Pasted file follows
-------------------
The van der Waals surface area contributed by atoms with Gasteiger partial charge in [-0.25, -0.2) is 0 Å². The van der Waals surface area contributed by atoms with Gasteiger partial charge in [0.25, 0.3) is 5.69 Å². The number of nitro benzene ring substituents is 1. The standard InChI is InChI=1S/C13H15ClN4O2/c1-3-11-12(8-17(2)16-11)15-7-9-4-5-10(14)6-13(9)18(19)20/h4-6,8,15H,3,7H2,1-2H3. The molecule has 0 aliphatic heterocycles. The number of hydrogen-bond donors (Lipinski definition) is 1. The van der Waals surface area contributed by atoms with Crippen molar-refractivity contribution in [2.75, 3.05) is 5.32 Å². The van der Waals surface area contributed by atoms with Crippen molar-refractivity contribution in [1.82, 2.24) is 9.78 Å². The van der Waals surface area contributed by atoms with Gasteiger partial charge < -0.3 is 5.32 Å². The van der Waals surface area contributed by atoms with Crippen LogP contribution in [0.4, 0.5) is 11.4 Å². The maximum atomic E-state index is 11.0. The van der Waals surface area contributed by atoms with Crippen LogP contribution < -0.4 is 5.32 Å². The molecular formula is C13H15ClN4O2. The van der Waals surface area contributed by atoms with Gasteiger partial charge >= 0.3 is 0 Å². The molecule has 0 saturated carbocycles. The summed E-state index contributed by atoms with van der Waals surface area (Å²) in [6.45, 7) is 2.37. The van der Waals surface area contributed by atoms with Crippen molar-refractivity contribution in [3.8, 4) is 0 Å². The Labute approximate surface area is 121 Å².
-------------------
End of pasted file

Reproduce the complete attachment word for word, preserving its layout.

The van der Waals surface area contributed by atoms with Gasteiger partial charge in [-0.25, -0.2) is 0 Å². The van der Waals surface area contributed by atoms with Gasteiger partial charge in [0.25, 0.3) is 5.69 Å². The number of nitro benzene ring substituents is 1. The standard InChI is InChI=1S/C13H15ClN4O2/c1-3-11-12(8-17(2)16-11)15-7-9-4-5-10(14)6-13(9)18(19)20/h4-6,8,15H,3,7H2,1-2H3. The molecule has 0 aliphatic heterocycles. The number of hydrogen-bond donors (Lipinski definition) is 1. The van der Waals surface area contributed by atoms with Crippen molar-refractivity contribution in [2.75, 3.05) is 5.32 Å². The van der Waals surface area contributed by atoms with Crippen molar-refractivity contribution in [1.82, 2.24) is 9.78 Å². The van der Waals surface area contributed by atoms with Gasteiger partial charge < -0.3 is 5.32 Å². The van der Waals surface area contributed by atoms with Crippen LogP contribution in [0.4, 0.5) is 11.4 Å². The maximum atomic E-state index is 11.0. The van der Waals surface area contributed by atoms with Crippen LogP contribution < -0.4 is 5.32 Å². The molecular formula is C13H15ClN4O2. The van der Waals surface area contributed by atoms with Gasteiger partial charge >= 0.3 is 0 Å². The molecule has 0 saturated carbocycles. The summed E-state index contributed by atoms with van der Waals surface area (Å²) in [6.45, 7) is 2.37. The van der Waals surface area contributed by atoms with Crippen molar-refractivity contribution in [3.8, 4) is 0 Å². The Labute approximate surface area is 121 Å².